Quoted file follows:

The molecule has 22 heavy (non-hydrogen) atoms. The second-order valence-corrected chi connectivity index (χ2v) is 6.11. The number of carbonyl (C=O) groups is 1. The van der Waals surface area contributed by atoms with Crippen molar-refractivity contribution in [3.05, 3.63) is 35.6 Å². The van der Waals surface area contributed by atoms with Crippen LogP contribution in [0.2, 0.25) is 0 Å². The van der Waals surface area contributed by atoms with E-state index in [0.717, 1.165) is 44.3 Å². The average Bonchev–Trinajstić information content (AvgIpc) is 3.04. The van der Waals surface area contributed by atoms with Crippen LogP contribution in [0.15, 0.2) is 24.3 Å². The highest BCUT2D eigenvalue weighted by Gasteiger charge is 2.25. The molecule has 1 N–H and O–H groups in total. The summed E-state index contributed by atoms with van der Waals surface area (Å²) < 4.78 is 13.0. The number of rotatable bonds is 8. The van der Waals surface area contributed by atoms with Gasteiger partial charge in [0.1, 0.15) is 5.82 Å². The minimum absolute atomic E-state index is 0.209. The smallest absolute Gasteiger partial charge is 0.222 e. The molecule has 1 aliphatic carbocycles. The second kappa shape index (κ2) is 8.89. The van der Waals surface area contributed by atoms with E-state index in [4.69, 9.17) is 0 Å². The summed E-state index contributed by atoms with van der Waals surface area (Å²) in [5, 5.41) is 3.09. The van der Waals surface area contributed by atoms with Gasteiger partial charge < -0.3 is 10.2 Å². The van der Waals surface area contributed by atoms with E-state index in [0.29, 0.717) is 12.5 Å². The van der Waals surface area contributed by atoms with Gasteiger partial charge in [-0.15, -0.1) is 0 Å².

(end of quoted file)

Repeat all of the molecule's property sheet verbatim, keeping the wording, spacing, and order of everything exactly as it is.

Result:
The molecule has 22 heavy (non-hydrogen) atoms. The second-order valence-corrected chi connectivity index (χ2v) is 6.11. The number of carbonyl (C=O) groups is 1. The van der Waals surface area contributed by atoms with Crippen molar-refractivity contribution in [3.05, 3.63) is 35.6 Å². The van der Waals surface area contributed by atoms with Crippen LogP contribution in [0.2, 0.25) is 0 Å². The van der Waals surface area contributed by atoms with E-state index in [0.717, 1.165) is 44.3 Å². The average Bonchev–Trinajstić information content (AvgIpc) is 3.04. The van der Waals surface area contributed by atoms with Crippen LogP contribution in [0.15, 0.2) is 24.3 Å². The highest BCUT2D eigenvalue weighted by Gasteiger charge is 2.25. The molecule has 1 N–H and O–H groups in total. The summed E-state index contributed by atoms with van der Waals surface area (Å²) < 4.78 is 13.0. The number of rotatable bonds is 8. The van der Waals surface area contributed by atoms with Gasteiger partial charge in [0.1, 0.15) is 5.82 Å². The minimum absolute atomic E-state index is 0.209. The smallest absolute Gasteiger partial charge is 0.222 e. The molecule has 1 aliphatic carbocycles. The second kappa shape index (κ2) is 8.89. The van der Waals surface area contributed by atoms with E-state index in [4.69, 9.17) is 0 Å². The summed E-state index contributed by atoms with van der Waals surface area (Å²) in [5, 5.41) is 3.09. The van der Waals surface area contributed by atoms with Gasteiger partial charge < -0.3 is 10.2 Å². The van der Waals surface area contributed by atoms with E-state index in [0.29, 0.717) is 12.5 Å². The van der Waals surface area contributed by atoms with Gasteiger partial charge in [-0.15, -0.1) is 0 Å².